An investigation by the Care Quality Commission found the elderly were being held behind locked doors on wards and in day rooms in too many National Health Service hospitals and residential homes in order to make life easier for the staff, The Daily Telegraph reported.
Safeguards were introduced in 2009 to stop the scandal of dementia patients being locked up and restrained in nursing homes and hospitals, but the commission report found in many nursing homes and hospital wards, restrictions were being imposed across the board, leaving all residents and patients trapped.
"There have been examples of blanket restrictions in all types of settings, which is often distressing for people," the report said.
The report's editor, Heather Hurford, said these institutions were locking up the elderly to simplify matters for the staff.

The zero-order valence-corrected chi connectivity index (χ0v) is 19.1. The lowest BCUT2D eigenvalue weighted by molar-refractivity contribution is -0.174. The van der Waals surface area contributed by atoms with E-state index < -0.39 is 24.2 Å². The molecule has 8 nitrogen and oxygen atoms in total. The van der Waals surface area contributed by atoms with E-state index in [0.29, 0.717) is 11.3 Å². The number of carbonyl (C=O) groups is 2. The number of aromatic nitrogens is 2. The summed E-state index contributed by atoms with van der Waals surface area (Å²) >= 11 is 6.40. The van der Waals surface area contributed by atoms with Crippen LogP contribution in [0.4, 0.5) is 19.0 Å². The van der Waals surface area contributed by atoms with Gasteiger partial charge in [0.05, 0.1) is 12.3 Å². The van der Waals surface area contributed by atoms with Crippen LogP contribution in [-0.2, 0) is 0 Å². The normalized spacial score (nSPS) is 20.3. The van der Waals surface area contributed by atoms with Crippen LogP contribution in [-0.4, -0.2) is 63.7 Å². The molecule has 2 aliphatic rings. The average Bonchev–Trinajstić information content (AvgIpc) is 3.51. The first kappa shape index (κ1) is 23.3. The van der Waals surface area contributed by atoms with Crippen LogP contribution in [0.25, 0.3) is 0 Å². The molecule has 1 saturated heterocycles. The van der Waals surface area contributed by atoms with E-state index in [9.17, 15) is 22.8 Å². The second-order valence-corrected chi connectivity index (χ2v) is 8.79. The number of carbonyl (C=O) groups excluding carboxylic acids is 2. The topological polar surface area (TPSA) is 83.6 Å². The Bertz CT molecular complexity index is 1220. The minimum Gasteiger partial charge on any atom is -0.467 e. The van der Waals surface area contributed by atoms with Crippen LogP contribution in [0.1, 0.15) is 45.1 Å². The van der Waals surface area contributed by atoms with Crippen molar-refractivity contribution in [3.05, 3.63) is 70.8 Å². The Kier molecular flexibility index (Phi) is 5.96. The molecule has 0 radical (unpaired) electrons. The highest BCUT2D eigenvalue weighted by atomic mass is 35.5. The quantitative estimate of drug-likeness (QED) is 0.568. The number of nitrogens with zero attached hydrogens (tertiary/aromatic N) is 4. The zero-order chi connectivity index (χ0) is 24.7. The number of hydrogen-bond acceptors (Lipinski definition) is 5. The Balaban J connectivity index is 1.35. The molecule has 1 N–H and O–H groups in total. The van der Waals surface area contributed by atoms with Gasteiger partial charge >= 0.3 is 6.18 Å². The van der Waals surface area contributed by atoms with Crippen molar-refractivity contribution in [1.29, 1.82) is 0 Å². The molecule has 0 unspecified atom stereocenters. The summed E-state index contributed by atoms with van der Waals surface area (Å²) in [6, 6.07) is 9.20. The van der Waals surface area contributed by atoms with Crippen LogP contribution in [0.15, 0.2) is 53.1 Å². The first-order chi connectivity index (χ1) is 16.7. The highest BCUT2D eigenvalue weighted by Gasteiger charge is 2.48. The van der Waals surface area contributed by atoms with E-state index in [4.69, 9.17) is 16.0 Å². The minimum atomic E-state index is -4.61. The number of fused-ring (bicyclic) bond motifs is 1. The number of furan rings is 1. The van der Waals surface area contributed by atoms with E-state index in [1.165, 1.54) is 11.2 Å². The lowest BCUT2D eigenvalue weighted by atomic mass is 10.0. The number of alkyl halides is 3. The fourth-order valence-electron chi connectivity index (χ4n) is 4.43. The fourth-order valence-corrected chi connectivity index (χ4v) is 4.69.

"When a care provider makes blanket use of restrictions it will be for the benefit of the care providers and not those receiving care," Hurford told the Telegraph. "It can be a sign of poor staffing arrangements, poor training and a culture that puts the needs of the organization over those of the individual."
Rosie O'Donnell unveils nearly 50-pound weight loss
Putin thinks Obama would save him if he were drowning